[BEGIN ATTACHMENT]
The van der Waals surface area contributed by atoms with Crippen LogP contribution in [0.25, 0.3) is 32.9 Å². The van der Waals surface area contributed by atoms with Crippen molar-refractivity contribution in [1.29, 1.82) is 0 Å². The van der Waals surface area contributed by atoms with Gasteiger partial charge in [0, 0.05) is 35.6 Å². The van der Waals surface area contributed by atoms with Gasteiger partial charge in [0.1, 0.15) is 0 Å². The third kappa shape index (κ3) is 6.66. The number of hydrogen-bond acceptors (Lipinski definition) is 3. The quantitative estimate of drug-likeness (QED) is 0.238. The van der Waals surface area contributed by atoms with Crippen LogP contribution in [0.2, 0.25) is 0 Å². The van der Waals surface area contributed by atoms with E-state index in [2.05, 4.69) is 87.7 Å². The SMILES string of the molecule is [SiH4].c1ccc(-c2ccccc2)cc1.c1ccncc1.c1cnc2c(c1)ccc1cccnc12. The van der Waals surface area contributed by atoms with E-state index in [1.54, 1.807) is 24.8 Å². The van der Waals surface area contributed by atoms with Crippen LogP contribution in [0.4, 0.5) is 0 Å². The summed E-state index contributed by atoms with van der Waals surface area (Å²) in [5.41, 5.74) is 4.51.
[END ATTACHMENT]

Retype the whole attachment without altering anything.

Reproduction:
The van der Waals surface area contributed by atoms with Crippen LogP contribution in [0.25, 0.3) is 32.9 Å². The van der Waals surface area contributed by atoms with Crippen molar-refractivity contribution in [1.29, 1.82) is 0 Å². The van der Waals surface area contributed by atoms with Gasteiger partial charge in [0, 0.05) is 35.6 Å². The van der Waals surface area contributed by atoms with Gasteiger partial charge in [0.1, 0.15) is 0 Å². The third kappa shape index (κ3) is 6.66. The number of hydrogen-bond acceptors (Lipinski definition) is 3. The quantitative estimate of drug-likeness (QED) is 0.238. The van der Waals surface area contributed by atoms with Crippen LogP contribution in [0.2, 0.25) is 0 Å². The van der Waals surface area contributed by atoms with E-state index in [2.05, 4.69) is 87.7 Å². The SMILES string of the molecule is [SiH4].c1ccc(-c2ccccc2)cc1.c1ccncc1.c1cnc2c(c1)ccc1cccnc12. The van der Waals surface area contributed by atoms with E-state index in [1.54, 1.807) is 24.8 Å². The van der Waals surface area contributed by atoms with Crippen LogP contribution in [0.4, 0.5) is 0 Å². The summed E-state index contributed by atoms with van der Waals surface area (Å²) in [5.41, 5.74) is 4.51.